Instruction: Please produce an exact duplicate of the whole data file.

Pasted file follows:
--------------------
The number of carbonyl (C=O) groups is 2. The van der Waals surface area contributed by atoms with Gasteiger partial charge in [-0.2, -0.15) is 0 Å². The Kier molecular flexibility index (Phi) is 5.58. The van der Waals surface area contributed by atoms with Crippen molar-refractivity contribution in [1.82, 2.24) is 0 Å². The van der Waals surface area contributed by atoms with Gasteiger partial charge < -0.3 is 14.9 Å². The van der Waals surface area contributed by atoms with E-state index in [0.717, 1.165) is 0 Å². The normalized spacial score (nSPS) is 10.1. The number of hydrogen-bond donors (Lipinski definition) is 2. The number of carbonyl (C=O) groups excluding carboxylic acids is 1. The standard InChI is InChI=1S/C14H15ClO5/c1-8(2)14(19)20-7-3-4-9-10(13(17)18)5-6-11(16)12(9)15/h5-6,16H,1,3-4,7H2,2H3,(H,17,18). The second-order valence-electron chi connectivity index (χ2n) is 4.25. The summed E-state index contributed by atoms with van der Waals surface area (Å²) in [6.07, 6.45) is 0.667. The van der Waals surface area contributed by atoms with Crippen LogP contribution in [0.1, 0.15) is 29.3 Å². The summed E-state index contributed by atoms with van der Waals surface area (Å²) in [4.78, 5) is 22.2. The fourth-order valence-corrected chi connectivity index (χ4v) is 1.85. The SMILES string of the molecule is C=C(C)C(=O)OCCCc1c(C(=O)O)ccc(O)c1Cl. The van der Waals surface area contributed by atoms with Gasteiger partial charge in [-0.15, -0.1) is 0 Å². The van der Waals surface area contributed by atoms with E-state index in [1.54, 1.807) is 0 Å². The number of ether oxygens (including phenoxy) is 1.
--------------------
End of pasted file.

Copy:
The number of carbonyl (C=O) groups is 2. The van der Waals surface area contributed by atoms with Gasteiger partial charge in [-0.2, -0.15) is 0 Å². The Kier molecular flexibility index (Phi) is 5.58. The van der Waals surface area contributed by atoms with Crippen molar-refractivity contribution in [1.82, 2.24) is 0 Å². The van der Waals surface area contributed by atoms with Gasteiger partial charge < -0.3 is 14.9 Å². The van der Waals surface area contributed by atoms with E-state index in [0.717, 1.165) is 0 Å². The normalized spacial score (nSPS) is 10.1. The number of hydrogen-bond donors (Lipinski definition) is 2. The number of carbonyl (C=O) groups excluding carboxylic acids is 1. The standard InChI is InChI=1S/C14H15ClO5/c1-8(2)14(19)20-7-3-4-9-10(13(17)18)5-6-11(16)12(9)15/h5-6,16H,1,3-4,7H2,2H3,(H,17,18). The second-order valence-electron chi connectivity index (χ2n) is 4.25. The summed E-state index contributed by atoms with van der Waals surface area (Å²) in [6.07, 6.45) is 0.667. The van der Waals surface area contributed by atoms with Crippen LogP contribution in [0.1, 0.15) is 29.3 Å². The summed E-state index contributed by atoms with van der Waals surface area (Å²) in [4.78, 5) is 22.2. The fourth-order valence-corrected chi connectivity index (χ4v) is 1.85. The SMILES string of the molecule is C=C(C)C(=O)OCCCc1c(C(=O)O)ccc(O)c1Cl. The van der Waals surface area contributed by atoms with Gasteiger partial charge in [-0.15, -0.1) is 0 Å². The van der Waals surface area contributed by atoms with E-state index in [1.54, 1.807) is 0 Å². The number of ether oxygens (including phenoxy) is 1.